Lap 15 complete – finally I have earned some air. I come up to stand gasping next to the wall, and immediately confront a medium-sized frog, not a foot away from my face.

Instinctively, I am horrified. I imagine myself reaching forward to pull more water behind me, only to grasp a handful of frog. I think about crossing myself in gratitude that this did not happen while I was cardio-ing.

Then I think to be surprised that this frog is a) here and b) alive. Don’t amphibians absorb things through their skin? This pool is saline. I don’t think frogs prefer to ingest saline.

But I believe I would rather find a frog in the pool than find a dead frog in the pool, and I think about putting it out on the side, ending its futile scramble up the wet tile. Then I recoil; frogs, you can feel all their guts and muscles through their skin and they poke you with their pointy toes. I am almost done here. Someone else can find a dead frog in the pool. This saline-soaked amphibian is insignificant compared to humans’ larger impact on the environment, says a comfortingly rational voice. I turn away from the wall for a cool-down lap, but I am halted by some other pesky but suddenly very loud voice in my head: it’s going to die because you’re afraid to touch it?

I look at the frog. I summon all the love I can muster for the frog (which is really too big to be all that cute) and I find the courage to pluck his or her fleshy midsection out of the water, onto the side of the pool. Goodbye, frog.

I finish my swim and start walking home but that question stays with me, and I am ashamed that I could have left that frog to slowly die of salt and exhaustion. I knew it wouldn’t hurt me; why did I almost not do something so small? I was so quick to prioritize my [clearly irrational] fear over life, one small and barely-there life, but a life nonetheless. No reason, really – I just wanted what I wanted, which was to shun responsibility for something slimy.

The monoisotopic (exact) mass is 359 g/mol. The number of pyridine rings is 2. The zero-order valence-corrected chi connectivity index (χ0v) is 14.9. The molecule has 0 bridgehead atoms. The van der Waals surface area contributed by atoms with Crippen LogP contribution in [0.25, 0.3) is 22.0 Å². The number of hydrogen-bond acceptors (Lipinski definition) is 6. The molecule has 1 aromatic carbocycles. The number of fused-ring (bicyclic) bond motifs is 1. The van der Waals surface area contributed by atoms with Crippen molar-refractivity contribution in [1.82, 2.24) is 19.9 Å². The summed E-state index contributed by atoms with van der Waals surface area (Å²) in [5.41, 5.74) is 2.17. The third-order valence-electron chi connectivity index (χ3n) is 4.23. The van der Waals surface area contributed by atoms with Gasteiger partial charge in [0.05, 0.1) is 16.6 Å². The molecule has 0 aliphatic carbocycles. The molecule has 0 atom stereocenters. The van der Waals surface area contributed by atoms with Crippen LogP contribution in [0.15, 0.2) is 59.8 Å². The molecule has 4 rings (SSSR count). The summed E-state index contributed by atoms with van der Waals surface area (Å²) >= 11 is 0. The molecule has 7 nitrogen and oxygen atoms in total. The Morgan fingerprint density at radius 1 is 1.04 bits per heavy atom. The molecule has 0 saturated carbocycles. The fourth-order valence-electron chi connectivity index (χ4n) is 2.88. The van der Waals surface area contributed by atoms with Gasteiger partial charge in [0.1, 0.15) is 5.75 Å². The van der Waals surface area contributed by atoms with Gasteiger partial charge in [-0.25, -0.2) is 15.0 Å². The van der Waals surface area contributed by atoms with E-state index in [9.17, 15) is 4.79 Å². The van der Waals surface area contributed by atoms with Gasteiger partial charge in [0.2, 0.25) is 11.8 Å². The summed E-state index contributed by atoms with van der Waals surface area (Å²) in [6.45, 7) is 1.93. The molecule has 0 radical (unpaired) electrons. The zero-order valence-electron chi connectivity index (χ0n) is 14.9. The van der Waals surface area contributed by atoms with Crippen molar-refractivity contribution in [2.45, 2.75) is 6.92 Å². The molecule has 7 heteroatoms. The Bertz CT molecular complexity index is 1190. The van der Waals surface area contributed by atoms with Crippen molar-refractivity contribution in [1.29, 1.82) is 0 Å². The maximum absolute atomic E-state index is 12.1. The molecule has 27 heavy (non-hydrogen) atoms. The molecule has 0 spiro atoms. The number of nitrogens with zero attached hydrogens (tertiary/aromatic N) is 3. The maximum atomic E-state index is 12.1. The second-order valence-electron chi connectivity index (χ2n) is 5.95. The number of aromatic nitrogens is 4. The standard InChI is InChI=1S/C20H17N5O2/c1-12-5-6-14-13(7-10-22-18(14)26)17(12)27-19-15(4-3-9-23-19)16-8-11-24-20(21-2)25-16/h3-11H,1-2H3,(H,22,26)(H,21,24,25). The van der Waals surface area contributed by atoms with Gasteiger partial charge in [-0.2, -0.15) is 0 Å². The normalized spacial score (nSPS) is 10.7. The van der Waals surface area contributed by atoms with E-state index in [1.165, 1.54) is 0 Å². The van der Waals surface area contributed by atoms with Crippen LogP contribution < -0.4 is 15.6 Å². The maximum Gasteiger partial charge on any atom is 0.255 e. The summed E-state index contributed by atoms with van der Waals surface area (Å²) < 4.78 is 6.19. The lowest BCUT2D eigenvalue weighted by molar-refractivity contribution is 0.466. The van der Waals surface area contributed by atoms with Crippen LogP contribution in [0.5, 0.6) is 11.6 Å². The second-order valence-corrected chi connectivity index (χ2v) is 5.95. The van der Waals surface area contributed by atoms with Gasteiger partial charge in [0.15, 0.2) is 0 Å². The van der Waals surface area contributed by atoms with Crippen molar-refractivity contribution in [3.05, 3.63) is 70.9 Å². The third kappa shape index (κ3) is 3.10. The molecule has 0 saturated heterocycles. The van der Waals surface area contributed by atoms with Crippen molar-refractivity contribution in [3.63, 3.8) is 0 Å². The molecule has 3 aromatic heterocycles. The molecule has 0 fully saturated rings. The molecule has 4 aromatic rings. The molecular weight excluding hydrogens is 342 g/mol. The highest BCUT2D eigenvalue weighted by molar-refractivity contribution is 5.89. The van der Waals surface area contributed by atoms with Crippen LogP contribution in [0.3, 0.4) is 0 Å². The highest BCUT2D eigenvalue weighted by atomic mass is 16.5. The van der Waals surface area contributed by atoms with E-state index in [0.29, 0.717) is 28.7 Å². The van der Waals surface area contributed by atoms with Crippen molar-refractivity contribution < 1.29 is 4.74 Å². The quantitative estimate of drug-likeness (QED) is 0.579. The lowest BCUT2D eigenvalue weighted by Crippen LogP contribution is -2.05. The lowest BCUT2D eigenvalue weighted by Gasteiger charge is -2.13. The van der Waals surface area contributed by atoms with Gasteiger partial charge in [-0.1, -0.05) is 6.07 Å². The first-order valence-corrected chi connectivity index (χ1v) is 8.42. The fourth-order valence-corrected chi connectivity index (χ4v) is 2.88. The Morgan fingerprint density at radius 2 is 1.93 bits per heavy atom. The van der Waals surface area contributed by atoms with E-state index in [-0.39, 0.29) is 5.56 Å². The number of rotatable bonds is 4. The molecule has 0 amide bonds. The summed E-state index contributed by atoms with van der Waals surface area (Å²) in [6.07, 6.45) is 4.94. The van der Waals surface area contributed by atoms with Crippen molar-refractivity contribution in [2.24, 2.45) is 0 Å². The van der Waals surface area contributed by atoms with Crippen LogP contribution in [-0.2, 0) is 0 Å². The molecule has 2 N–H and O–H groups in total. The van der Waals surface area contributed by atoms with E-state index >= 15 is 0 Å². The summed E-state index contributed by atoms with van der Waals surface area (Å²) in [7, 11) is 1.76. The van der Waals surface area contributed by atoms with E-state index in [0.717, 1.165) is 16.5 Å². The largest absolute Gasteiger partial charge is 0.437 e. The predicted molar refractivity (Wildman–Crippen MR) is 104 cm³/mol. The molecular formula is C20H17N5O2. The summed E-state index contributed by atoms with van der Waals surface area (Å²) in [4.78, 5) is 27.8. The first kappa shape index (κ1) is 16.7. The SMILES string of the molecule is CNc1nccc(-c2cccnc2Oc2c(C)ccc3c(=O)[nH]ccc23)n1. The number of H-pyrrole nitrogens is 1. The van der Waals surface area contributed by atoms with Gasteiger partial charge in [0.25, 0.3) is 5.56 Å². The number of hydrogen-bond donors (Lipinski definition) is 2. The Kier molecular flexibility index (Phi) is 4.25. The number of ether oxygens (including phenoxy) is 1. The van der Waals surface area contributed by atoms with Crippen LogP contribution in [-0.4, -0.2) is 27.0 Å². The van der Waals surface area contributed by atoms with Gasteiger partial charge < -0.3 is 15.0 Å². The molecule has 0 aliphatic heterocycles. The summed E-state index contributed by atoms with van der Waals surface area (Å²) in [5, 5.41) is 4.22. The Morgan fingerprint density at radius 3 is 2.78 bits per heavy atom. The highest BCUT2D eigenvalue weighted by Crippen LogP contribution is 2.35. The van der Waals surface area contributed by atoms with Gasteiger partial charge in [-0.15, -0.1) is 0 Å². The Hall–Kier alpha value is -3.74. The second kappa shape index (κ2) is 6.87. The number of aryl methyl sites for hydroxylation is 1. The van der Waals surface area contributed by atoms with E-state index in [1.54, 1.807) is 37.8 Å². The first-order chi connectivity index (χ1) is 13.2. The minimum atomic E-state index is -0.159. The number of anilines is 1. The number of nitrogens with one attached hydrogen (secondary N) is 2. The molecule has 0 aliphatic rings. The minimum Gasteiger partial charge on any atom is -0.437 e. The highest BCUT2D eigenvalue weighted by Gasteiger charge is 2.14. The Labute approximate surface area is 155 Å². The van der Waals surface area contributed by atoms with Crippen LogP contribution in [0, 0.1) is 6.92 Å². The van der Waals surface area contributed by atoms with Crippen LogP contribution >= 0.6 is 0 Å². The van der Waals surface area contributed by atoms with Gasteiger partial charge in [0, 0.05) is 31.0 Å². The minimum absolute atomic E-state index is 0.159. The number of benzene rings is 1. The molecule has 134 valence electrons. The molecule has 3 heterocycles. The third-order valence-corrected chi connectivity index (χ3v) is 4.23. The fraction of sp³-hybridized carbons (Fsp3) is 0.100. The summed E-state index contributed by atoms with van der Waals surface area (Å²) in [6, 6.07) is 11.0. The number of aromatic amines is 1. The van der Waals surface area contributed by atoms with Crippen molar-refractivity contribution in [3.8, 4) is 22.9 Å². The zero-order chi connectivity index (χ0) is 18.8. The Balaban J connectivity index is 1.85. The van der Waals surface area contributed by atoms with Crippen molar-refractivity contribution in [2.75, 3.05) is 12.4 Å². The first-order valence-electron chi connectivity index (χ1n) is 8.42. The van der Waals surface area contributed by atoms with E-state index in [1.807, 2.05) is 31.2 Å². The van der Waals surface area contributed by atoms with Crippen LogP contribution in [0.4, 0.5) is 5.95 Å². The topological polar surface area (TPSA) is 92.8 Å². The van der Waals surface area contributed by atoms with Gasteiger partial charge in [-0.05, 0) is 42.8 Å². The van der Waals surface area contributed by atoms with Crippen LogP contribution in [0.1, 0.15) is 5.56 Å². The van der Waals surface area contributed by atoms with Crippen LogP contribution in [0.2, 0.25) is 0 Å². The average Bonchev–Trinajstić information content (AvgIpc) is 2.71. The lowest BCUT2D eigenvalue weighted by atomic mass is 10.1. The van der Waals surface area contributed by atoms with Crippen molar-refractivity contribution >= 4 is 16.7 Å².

And still that question stayed with me, and I feel compelled to keep asking myself, asking you: is someone dying because you’re afraid to touch them? 

Maybe that person is the extremely depressed or socially irritating lady at work or church. Those people are important and you may be supposed to take care of them. But what I’m really talking about is the very poor around us, the dirty, those living on government checks you don’t approve of. Some say it is evolutionary, I believe it is certainly instinctive; at first sight we can’t help but fear those who are different from us. And we defend ourselves with automatic judgment of those who don’t meet our standards of cleanliness, ambition, or morality.

Or maybe you’re waiting for “a call”, maybe your faith depends on signs and wonders and trust me, I’ve been there too, but don’t you see how clear your call is already ringing through Genesis, Deuteronomy, Ruth, Isaiah, Amos, Joel, the epistle from James and for heaven’s sake, the Gospels? Just do it, will trembling hands to touch the leper; let justice roll down and love will cast out fear – that is a promise of God.

It has been said before, but I will say it again. Justice is not a fad, to be followed or rejected at will. It is a command of God to his holy people and in the end, the obedient will not tell you that they have not been blessedBut they very well may tell you that they are tired, lonely, frustrated, because the workers are so few. Some tire of “the social justice spiel”, but as long as any in the church do not participate with Christ in God’s vision for shalom on this earth, I will not stop praying with God and pleading with people –
May the lazy and the promiscuous find grace for their hearts before condemnation of their sin;
May the fatherless find adoption before neglect;
May the dirty find a hug before disdain;
May the hopeless find understanding before false cheer;
May the drowning find salvation before exhaustion.

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